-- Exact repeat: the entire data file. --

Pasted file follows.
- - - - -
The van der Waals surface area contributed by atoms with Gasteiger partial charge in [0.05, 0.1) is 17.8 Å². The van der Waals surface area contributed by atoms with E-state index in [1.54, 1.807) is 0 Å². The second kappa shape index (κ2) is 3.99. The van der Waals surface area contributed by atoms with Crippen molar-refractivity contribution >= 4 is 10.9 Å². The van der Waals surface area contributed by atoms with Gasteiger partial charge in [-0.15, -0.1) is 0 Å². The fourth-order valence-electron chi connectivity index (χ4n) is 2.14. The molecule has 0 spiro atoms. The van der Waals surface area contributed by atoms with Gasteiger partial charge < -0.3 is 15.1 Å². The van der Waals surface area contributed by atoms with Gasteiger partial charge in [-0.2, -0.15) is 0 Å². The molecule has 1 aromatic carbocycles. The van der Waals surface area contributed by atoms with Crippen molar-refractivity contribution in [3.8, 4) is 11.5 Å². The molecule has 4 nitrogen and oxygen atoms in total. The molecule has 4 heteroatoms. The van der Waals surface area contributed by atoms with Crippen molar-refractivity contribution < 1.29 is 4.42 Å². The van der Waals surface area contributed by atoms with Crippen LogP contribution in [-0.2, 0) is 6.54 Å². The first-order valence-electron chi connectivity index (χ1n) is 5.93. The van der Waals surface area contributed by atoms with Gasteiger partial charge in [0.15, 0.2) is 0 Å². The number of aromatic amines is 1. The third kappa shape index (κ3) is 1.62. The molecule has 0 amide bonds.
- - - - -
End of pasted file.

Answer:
The van der Waals surface area contributed by atoms with Gasteiger partial charge in [0.05, 0.1) is 17.8 Å². The van der Waals surface area contributed by atoms with E-state index in [1.54, 1.807) is 0 Å². The second kappa shape index (κ2) is 3.99. The van der Waals surface area contributed by atoms with Crippen molar-refractivity contribution >= 4 is 10.9 Å². The van der Waals surface area contributed by atoms with Gasteiger partial charge in [-0.15, -0.1) is 0 Å². The fourth-order valence-electron chi connectivity index (χ4n) is 2.14. The molecule has 0 spiro atoms. The van der Waals surface area contributed by atoms with Gasteiger partial charge < -0.3 is 15.1 Å². The van der Waals surface area contributed by atoms with Gasteiger partial charge in [-0.2, -0.15) is 0 Å². The molecule has 1 aromatic carbocycles. The van der Waals surface area contributed by atoms with Crippen molar-refractivity contribution in [3.8, 4) is 11.5 Å². The molecule has 4 nitrogen and oxygen atoms in total. The molecule has 4 heteroatoms. The van der Waals surface area contributed by atoms with Crippen molar-refractivity contribution < 1.29 is 4.42 Å². The van der Waals surface area contributed by atoms with Crippen LogP contribution in [-0.2, 0) is 6.54 Å². The first-order valence-electron chi connectivity index (χ1n) is 5.93. The van der Waals surface area contributed by atoms with Gasteiger partial charge in [0.15, 0.2) is 0 Å². The number of aromatic amines is 1. The third kappa shape index (κ3) is 1.62. The molecule has 0 amide bonds.